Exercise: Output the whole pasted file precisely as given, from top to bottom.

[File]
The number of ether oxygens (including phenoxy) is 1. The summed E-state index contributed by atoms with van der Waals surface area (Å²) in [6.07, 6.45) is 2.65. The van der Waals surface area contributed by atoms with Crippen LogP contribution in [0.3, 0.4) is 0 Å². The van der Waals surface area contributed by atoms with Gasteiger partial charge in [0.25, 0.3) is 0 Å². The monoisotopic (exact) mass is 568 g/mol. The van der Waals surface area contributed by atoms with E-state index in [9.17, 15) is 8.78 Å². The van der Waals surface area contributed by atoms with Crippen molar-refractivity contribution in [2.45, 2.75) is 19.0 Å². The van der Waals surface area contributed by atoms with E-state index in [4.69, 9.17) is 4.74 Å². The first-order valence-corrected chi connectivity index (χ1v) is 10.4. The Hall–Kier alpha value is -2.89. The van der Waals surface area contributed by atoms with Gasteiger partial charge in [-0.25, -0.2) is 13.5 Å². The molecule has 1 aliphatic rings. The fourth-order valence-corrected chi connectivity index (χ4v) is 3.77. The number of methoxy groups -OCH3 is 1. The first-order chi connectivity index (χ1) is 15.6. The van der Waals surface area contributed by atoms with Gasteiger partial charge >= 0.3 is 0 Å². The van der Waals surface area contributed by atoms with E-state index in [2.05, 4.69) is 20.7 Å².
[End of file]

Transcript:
The number of ether oxygens (including phenoxy) is 1. The summed E-state index contributed by atoms with van der Waals surface area (Å²) in [6.07, 6.45) is 2.65. The van der Waals surface area contributed by atoms with Crippen LogP contribution in [0.3, 0.4) is 0 Å². The van der Waals surface area contributed by atoms with Gasteiger partial charge in [0.25, 0.3) is 0 Å². The monoisotopic (exact) mass is 568 g/mol. The van der Waals surface area contributed by atoms with E-state index in [9.17, 15) is 8.78 Å². The van der Waals surface area contributed by atoms with Crippen molar-refractivity contribution in [2.45, 2.75) is 19.0 Å². The van der Waals surface area contributed by atoms with E-state index in [4.69, 9.17) is 4.74 Å². The first-order valence-corrected chi connectivity index (χ1v) is 10.4. The Hall–Kier alpha value is -2.89. The van der Waals surface area contributed by atoms with Gasteiger partial charge in [-0.25, -0.2) is 13.5 Å². The molecule has 1 aliphatic rings. The fourth-order valence-corrected chi connectivity index (χ4v) is 3.77. The number of methoxy groups -OCH3 is 1. The first-order chi connectivity index (χ1) is 15.6. The van der Waals surface area contributed by atoms with Gasteiger partial charge >= 0.3 is 0 Å². The van der Waals surface area contributed by atoms with E-state index in [2.05, 4.69) is 20.7 Å².